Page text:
Besides the ideological consequences, our news consumption is also filtered and personalized. A possible result is that we do not see ‘hard’ or ‘boring’ news anymore, which might be very important for our general world knowledge. A study by Beam (2014) already confirmed that the usage of personalized news systems has had a negative effect on knowledge gain. Pariser (2011) adds to this that instead of all important news, we see information that fits with our own interests, that is fun and easy to process.
This is how we end up all alone in our personal bubble, isolated from the rest of the world. No debate, no conversation and no shared facts, but just a bunch of individuals in a sphere that we cannot even call public anymore. In this, we are forgetting that without debate and conversation, there is no democracy.
The algorithmic public sphere and democracy
Although at first glance it seemed like the algorithmic culture could work as an opportunity for democracy, the downsides seem to take the upper hand now. Algorithms have become too omnipotent. They collect our personal information without having any idea about the moral norms and values of our society. With many small puzzle parts, they create a profile of every individual, that might be right, but also wrong. When this personal profile is revealed or falls into wrong hands, it is a threat to our privacy rights. Algorithms do not just collect information about people, they can also manipulate what people do and think by deciding what information people see. This can also be very dangerous, as shown in the Facebook study about the elections.
Algorithms personalize and as such influence what we see on social media platforms. In this way, we could end up alone in our personal filter bubble, without seeing other perspectives and without noticing what is most important. Algorithmic gatekeepers isolate individuals from others, with the result that discussion and debate soon will not be part of the online public sphere anymore. If this development proceeds, then the question is whether we can still speak about a ‘public’ sphere in a few years.
Eli Pariser (2011) finds a solution to the problem and danger of algorithmic gatekeepers through balance: a balance between personalized and general information. Only then, we see what we like, but also what is reality. We are able to profit from some of the benefits of algorithmic gatekeepers, but we also need human gatekeepers to protect the public sphere. However this will probably not solve all problems algorithms bring to the public sphere, it would be a step in the right direction, and might even rescue democracy.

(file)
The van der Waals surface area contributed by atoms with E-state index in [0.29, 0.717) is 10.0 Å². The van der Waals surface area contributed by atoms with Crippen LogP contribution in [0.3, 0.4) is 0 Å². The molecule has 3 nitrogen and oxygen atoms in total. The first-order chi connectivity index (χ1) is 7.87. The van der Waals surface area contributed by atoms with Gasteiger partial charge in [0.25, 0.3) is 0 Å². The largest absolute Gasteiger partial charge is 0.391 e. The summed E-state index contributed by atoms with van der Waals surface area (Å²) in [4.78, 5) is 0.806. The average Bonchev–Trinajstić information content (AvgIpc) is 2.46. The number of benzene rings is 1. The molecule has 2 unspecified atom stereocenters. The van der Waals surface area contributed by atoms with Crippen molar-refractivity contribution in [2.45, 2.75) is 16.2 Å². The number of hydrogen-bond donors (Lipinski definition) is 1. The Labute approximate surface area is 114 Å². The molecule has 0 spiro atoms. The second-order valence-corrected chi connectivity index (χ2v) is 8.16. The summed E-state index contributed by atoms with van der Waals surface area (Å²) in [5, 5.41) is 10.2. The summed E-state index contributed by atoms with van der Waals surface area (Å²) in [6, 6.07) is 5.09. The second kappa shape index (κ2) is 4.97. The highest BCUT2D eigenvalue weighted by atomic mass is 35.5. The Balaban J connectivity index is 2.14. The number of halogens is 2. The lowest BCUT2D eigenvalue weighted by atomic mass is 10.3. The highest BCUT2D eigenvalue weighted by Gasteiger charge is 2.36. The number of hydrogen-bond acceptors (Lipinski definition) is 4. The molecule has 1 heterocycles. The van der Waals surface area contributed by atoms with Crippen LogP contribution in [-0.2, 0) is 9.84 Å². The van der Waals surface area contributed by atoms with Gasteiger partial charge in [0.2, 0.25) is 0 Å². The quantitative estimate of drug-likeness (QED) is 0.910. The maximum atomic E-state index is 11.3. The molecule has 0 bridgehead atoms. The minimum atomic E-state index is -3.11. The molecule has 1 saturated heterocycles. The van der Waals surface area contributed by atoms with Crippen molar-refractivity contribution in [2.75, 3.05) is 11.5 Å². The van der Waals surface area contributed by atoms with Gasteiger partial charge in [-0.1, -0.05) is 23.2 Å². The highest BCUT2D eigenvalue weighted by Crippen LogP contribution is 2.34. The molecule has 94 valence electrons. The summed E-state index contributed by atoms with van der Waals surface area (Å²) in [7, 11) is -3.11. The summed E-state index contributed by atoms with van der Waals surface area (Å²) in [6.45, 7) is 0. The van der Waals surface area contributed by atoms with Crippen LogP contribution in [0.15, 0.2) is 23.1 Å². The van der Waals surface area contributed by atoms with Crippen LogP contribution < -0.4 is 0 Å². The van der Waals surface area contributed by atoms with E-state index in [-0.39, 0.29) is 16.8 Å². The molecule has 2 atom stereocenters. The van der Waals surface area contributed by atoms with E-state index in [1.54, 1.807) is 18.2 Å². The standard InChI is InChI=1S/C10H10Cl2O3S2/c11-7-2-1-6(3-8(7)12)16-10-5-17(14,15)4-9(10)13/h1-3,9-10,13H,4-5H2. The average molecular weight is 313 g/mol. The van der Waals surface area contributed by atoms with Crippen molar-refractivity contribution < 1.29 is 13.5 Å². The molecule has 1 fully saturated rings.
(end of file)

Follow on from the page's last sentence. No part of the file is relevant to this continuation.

Altstedter A., Chaudhary A. & Shrivastava, B. (2018, October 22). #MeToo’s Twitter Gatekeepers Power a People’s Campaign in India. Bloomberg.
Beam, M.A. (2014). Automating the news: How personalized news recommender system design choices impact news reception. Communication Research, 41(8), 1019-1041.
Brosius, H.B., Graefe, A. & Haim, M. (2018). Burst of the filter bubble? Effects of personalization on the diversity of Google News. Digital Journalism, 6(3), 330-343.
Daniels, J. (2018). The Algorithmic Rise of the “Alt-Right”. Contexts, 17(1), 60-65.
Graepel, T., Kosinski, M. & Stillwell, D. (2013). Private traits and attributes are predictable from digital records of human behavior. Proceedings of the National Academy of Sciences, 110(15), 5802-5805.
Habermas, J. (1974). The Public Sphere: An Encyclopaedia Article. New German Critique, 3, pp. 49-55.
Meraz, S. & Papacharissi, Z. (2016). Networked Framing and Gatekeeping. In Witschge, T., Anderson, C., Domingo, D. & Hermida, A. (Ed.) The Sage handbook of digital journalism (pp. 95-112). London, England: Sage.
Pariser, E. (2011). The filter bubble: What the Internet is hiding from you. Penguin UK.
Striphas, T. (2015). Algorithmic culture. European Journal of Cultural Studies, 18(4-5), 395-412.
Tufekci, Z. (2015). Algorithmic harms beyond Facebook and Google: Emergent challenges of computational agency. J. on Telecomm. & High Tech. L., 13, 203.